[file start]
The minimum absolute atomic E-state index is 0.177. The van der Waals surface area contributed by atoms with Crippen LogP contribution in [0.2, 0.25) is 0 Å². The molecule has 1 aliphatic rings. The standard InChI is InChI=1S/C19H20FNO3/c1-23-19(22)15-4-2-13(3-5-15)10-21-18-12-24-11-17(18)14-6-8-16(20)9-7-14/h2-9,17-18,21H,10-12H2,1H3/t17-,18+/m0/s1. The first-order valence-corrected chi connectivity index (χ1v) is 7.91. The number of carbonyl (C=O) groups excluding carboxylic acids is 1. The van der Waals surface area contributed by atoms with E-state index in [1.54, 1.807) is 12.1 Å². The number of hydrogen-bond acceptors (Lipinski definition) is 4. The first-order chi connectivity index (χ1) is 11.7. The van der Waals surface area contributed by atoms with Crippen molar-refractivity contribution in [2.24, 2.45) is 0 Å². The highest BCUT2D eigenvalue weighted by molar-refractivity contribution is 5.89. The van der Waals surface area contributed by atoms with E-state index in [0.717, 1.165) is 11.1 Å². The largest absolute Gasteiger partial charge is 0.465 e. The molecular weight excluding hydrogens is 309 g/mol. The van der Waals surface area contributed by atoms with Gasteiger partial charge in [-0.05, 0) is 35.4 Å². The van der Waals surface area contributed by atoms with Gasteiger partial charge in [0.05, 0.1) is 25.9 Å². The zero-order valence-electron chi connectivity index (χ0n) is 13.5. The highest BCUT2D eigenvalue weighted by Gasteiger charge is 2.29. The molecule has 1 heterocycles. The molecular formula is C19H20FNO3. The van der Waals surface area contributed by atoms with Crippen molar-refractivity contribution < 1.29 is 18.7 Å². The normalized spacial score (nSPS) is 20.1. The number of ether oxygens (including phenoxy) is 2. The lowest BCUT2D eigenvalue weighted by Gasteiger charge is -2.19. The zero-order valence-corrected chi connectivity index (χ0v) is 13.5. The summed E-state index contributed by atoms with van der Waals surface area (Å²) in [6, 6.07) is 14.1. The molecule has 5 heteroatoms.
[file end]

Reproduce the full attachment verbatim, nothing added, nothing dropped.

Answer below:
The minimum absolute atomic E-state index is 0.177. The van der Waals surface area contributed by atoms with Crippen LogP contribution in [0.2, 0.25) is 0 Å². The molecule has 1 aliphatic rings. The standard InChI is InChI=1S/C19H20FNO3/c1-23-19(22)15-4-2-13(3-5-15)10-21-18-12-24-11-17(18)14-6-8-16(20)9-7-14/h2-9,17-18,21H,10-12H2,1H3/t17-,18+/m0/s1. The first-order valence-corrected chi connectivity index (χ1v) is 7.91. The number of carbonyl (C=O) groups excluding carboxylic acids is 1. The van der Waals surface area contributed by atoms with E-state index in [1.54, 1.807) is 12.1 Å². The number of hydrogen-bond acceptors (Lipinski definition) is 4. The first-order chi connectivity index (χ1) is 11.7. The van der Waals surface area contributed by atoms with Crippen molar-refractivity contribution in [2.24, 2.45) is 0 Å². The highest BCUT2D eigenvalue weighted by molar-refractivity contribution is 5.89. The van der Waals surface area contributed by atoms with E-state index in [0.717, 1.165) is 11.1 Å². The largest absolute Gasteiger partial charge is 0.465 e. The molecular weight excluding hydrogens is 309 g/mol. The van der Waals surface area contributed by atoms with Gasteiger partial charge in [-0.05, 0) is 35.4 Å². The van der Waals surface area contributed by atoms with Gasteiger partial charge in [0.05, 0.1) is 25.9 Å². The zero-order valence-electron chi connectivity index (χ0n) is 13.5. The highest BCUT2D eigenvalue weighted by Gasteiger charge is 2.29. The molecule has 1 heterocycles. The molecular formula is C19H20FNO3. The van der Waals surface area contributed by atoms with Crippen molar-refractivity contribution < 1.29 is 18.7 Å². The normalized spacial score (nSPS) is 20.1. The number of ether oxygens (including phenoxy) is 2. The lowest BCUT2D eigenvalue weighted by Gasteiger charge is -2.19. The zero-order valence-corrected chi connectivity index (χ0v) is 13.5. The summed E-state index contributed by atoms with van der Waals surface area (Å²) in [6, 6.07) is 14.1. The molecule has 5 heteroatoms.